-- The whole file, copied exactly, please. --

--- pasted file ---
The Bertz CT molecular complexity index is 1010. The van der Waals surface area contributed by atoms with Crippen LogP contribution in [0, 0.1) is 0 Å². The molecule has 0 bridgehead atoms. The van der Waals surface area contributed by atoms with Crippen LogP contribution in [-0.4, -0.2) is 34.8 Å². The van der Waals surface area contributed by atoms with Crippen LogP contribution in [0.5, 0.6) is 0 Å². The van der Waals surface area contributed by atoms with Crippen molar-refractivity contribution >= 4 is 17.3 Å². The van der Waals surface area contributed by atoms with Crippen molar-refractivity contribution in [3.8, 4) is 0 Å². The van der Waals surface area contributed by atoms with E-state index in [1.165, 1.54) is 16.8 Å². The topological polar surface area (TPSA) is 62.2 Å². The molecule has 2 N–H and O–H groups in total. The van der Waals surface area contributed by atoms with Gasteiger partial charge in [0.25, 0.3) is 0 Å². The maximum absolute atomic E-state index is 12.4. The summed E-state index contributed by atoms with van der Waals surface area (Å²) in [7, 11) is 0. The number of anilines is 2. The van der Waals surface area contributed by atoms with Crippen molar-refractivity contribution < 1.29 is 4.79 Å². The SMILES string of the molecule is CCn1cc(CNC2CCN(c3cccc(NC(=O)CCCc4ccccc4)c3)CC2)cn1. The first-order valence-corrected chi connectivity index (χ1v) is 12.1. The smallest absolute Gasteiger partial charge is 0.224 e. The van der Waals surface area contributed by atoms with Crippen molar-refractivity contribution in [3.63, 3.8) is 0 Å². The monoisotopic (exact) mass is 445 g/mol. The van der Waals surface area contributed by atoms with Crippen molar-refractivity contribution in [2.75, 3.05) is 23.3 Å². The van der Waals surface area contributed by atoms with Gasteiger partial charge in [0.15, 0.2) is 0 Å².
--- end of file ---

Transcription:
The Bertz CT molecular complexity index is 1010. The van der Waals surface area contributed by atoms with Crippen LogP contribution in [0, 0.1) is 0 Å². The molecule has 0 bridgehead atoms. The van der Waals surface area contributed by atoms with Crippen LogP contribution in [-0.4, -0.2) is 34.8 Å². The van der Waals surface area contributed by atoms with Crippen LogP contribution in [0.5, 0.6) is 0 Å². The van der Waals surface area contributed by atoms with Crippen molar-refractivity contribution >= 4 is 17.3 Å². The van der Waals surface area contributed by atoms with Crippen molar-refractivity contribution in [3.8, 4) is 0 Å². The van der Waals surface area contributed by atoms with E-state index in [1.165, 1.54) is 16.8 Å². The topological polar surface area (TPSA) is 62.2 Å². The molecule has 2 N–H and O–H groups in total. The van der Waals surface area contributed by atoms with Gasteiger partial charge in [0.25, 0.3) is 0 Å². The maximum absolute atomic E-state index is 12.4. The summed E-state index contributed by atoms with van der Waals surface area (Å²) in [7, 11) is 0. The number of anilines is 2. The van der Waals surface area contributed by atoms with Crippen molar-refractivity contribution < 1.29 is 4.79 Å². The SMILES string of the molecule is CCn1cc(CNC2CCN(c3cccc(NC(=O)CCCc4ccccc4)c3)CC2)cn1. The first-order valence-corrected chi connectivity index (χ1v) is 12.1. The smallest absolute Gasteiger partial charge is 0.224 e. The van der Waals surface area contributed by atoms with Crippen molar-refractivity contribution in [3.63, 3.8) is 0 Å². The monoisotopic (exact) mass is 445 g/mol. The van der Waals surface area contributed by atoms with Crippen molar-refractivity contribution in [2.75, 3.05) is 23.3 Å². The van der Waals surface area contributed by atoms with Gasteiger partial charge in [0.15, 0.2) is 0 Å².